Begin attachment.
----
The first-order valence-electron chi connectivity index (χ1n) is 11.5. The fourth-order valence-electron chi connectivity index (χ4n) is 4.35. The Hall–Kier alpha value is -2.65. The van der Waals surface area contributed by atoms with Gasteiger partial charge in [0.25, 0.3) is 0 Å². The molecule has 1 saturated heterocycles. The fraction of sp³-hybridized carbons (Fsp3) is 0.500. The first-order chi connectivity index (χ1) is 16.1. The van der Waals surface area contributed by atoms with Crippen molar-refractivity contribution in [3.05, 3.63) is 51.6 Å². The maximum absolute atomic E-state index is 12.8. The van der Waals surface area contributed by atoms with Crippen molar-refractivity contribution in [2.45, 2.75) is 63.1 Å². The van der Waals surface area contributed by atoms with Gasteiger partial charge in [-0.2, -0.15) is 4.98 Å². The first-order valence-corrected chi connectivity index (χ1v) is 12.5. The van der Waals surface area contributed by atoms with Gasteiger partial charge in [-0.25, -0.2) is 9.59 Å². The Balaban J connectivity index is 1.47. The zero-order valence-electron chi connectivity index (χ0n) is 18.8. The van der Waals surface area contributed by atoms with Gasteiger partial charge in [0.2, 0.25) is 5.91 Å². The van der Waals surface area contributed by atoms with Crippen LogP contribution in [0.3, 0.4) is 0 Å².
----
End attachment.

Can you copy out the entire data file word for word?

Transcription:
The first-order valence-electron chi connectivity index (χ1n) is 11.5. The fourth-order valence-electron chi connectivity index (χ4n) is 4.35. The Hall–Kier alpha value is -2.65. The van der Waals surface area contributed by atoms with Gasteiger partial charge in [0.25, 0.3) is 0 Å². The molecule has 1 saturated heterocycles. The fraction of sp³-hybridized carbons (Fsp3) is 0.500. The first-order chi connectivity index (χ1) is 16.1. The van der Waals surface area contributed by atoms with Crippen molar-refractivity contribution in [3.05, 3.63) is 51.6 Å². The maximum absolute atomic E-state index is 12.8. The van der Waals surface area contributed by atoms with Crippen molar-refractivity contribution in [2.45, 2.75) is 63.1 Å². The van der Waals surface area contributed by atoms with Gasteiger partial charge in [-0.2, -0.15) is 4.98 Å². The first-order valence-corrected chi connectivity index (χ1v) is 12.5. The van der Waals surface area contributed by atoms with Gasteiger partial charge in [-0.25, -0.2) is 9.59 Å². The Balaban J connectivity index is 1.47. The zero-order valence-electron chi connectivity index (χ0n) is 18.8. The van der Waals surface area contributed by atoms with Gasteiger partial charge in [0.2, 0.25) is 5.91 Å². The van der Waals surface area contributed by atoms with Crippen LogP contribution in [0.3, 0.4) is 0 Å².